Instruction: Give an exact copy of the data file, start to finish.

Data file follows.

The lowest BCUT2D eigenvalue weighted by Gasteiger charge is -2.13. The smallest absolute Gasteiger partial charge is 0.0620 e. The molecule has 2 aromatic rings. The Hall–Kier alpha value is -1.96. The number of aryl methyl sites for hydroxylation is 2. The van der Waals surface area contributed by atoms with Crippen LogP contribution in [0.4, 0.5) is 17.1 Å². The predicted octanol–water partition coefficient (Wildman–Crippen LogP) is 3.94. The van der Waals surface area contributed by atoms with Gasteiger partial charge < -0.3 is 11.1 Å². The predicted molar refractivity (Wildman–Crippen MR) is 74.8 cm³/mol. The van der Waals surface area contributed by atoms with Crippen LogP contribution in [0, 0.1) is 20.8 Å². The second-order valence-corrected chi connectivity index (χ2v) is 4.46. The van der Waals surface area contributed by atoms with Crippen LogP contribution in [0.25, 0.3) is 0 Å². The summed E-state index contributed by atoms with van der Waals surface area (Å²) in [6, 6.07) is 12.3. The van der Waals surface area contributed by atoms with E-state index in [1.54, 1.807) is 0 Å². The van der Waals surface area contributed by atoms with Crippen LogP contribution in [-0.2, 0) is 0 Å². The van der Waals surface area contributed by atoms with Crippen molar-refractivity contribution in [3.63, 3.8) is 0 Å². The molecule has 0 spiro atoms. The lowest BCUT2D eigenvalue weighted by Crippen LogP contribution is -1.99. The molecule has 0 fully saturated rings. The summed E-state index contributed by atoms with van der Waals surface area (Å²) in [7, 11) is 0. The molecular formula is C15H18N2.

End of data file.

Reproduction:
The lowest BCUT2D eigenvalue weighted by Gasteiger charge is -2.13. The smallest absolute Gasteiger partial charge is 0.0620 e. The molecule has 2 aromatic rings. The Hall–Kier alpha value is -1.96. The number of aryl methyl sites for hydroxylation is 2. The van der Waals surface area contributed by atoms with Crippen LogP contribution in [0.4, 0.5) is 17.1 Å². The predicted octanol–water partition coefficient (Wildman–Crippen LogP) is 3.94. The van der Waals surface area contributed by atoms with Gasteiger partial charge < -0.3 is 11.1 Å². The predicted molar refractivity (Wildman–Crippen MR) is 74.8 cm³/mol. The van der Waals surface area contributed by atoms with Crippen LogP contribution in [0, 0.1) is 20.8 Å². The second-order valence-corrected chi connectivity index (χ2v) is 4.46. The van der Waals surface area contributed by atoms with Crippen LogP contribution in [0.25, 0.3) is 0 Å². The summed E-state index contributed by atoms with van der Waals surface area (Å²) in [6, 6.07) is 12.3. The van der Waals surface area contributed by atoms with E-state index in [1.54, 1.807) is 0 Å². The van der Waals surface area contributed by atoms with Crippen LogP contribution in [-0.2, 0) is 0 Å². The van der Waals surface area contributed by atoms with Crippen molar-refractivity contribution in [3.63, 3.8) is 0 Å². The molecule has 0 spiro atoms. The lowest BCUT2D eigenvalue weighted by Crippen LogP contribution is -1.99. The molecule has 0 fully saturated rings. The summed E-state index contributed by atoms with van der Waals surface area (Å²) in [7, 11) is 0. The molecular formula is C15H18N2.